In my wandering through second hand book stores I have come across some unusual tomes. Books found on the shelves of second hand shops always have had an interesting, if largely unknown, life on someone else’s book shelves. The provenance of books, unless they are extremely rare or valuable, is not something which can be readily ascertained. Hence, the importance of the much maligned bookplates occasionally found on books which serve to give us at least some information on previous owners.
Not every book however, is home to a book plate. Most of the books I have come across in the dark dusty corners of second hand book shops are without anything to indicate through whose hands they may have passed before finishing up again on a ‘for sale’ shelf. It is the old books with connections which hold most interest for the book lover or the local historian. The links to the past can be gleaned from inscriptions or dedications or book plates on books which one occasionally comes across on shelves far removed from the locality where they originally formed part of some persons library.
Take for instance a small hard covered book published in London in 1891 titled “The Science of Home Life - a text book of Domestic Economy” which I came across sometime ago. Neither the book title or its contents held any interest for me, but on the inside page was written in bold hand in ink “Monitresses Library, St. Anne’s School, Athy - 20th October 1891”. I had never heard of St. Anne’s School, Athy and my enquiries to date have proved fruitless. It was a book obviously provided for the female student teachers who assisted the qualified teachers by monitoring pupils in St. Anne’s School. But where in 1891 was St. Anne’s School? I guess it was part of the Sisters of Mercy School but the only names which have come down to us over the years are St. Michael’s, St. Mary’s and St. Joseph’s, the last named being the boys school in Rathstewart.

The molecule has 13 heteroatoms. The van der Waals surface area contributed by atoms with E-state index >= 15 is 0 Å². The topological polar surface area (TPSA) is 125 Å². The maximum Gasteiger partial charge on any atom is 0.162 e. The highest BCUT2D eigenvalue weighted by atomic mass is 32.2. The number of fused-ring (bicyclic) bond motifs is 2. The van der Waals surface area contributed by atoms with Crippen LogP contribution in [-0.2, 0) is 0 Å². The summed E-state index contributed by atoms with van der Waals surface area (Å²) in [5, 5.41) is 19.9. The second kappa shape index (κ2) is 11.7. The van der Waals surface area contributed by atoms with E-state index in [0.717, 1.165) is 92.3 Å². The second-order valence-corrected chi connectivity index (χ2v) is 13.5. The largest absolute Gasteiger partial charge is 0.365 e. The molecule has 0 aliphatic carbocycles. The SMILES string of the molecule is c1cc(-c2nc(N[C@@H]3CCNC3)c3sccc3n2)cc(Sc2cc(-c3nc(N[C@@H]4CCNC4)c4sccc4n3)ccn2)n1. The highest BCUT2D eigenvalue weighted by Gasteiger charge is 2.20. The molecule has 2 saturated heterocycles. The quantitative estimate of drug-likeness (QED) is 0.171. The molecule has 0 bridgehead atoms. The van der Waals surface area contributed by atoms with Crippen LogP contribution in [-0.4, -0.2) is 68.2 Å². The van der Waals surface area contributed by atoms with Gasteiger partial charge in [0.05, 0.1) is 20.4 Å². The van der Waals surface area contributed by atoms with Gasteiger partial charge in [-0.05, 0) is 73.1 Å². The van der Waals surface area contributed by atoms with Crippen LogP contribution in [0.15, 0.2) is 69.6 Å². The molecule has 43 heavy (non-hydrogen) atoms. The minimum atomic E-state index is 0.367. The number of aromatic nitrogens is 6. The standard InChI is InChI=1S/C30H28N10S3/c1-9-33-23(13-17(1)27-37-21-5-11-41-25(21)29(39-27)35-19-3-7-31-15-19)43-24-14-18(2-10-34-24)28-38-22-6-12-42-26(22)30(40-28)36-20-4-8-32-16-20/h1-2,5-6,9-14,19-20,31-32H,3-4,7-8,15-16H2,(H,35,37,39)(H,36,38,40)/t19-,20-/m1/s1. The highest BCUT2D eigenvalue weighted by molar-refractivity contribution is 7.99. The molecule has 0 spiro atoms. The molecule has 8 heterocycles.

I am on a little firmer ground when I pick up a small book published in 1849 under the title “A short enquiry into the history of Agriculture in ancient, medieval and modern times”. My interest in the book stems from the sheet pasted onto the title page which indicates that it was part of the Athy Farmers Club Library. The Honorary Secretary was Richard Bagot, and the list of rules relating to the borrowing of books from the Athy Farmers Club Room was dated 16th December 1865. Books were lent for a fortnight and Tuesdays and Saturdays between the hours of one and three o’clock were the only times books could be given out or taken back.
Another book found among the debris of a booksellers shelves was one bearing on its title page an inked stamp which reads, “Athy Mechanic’s Institute”. Athy, like many other towns in Ireland and England, had a Mechanic’s Institute which clerks, shop assistants and tradesmen joined ostensibly for the purposes of furthering their education through lectures, but in reality where they met socially in convivial surrounds. The local Mechanic’s Institute, involved as it was in the diffusion of knowledge, understandably had a library to which the members had access and the book which I have in front of me now bearing the stamp of the “Athy Mechanic’s Institute” is the only one of the many Institute’s books which I have ever come across.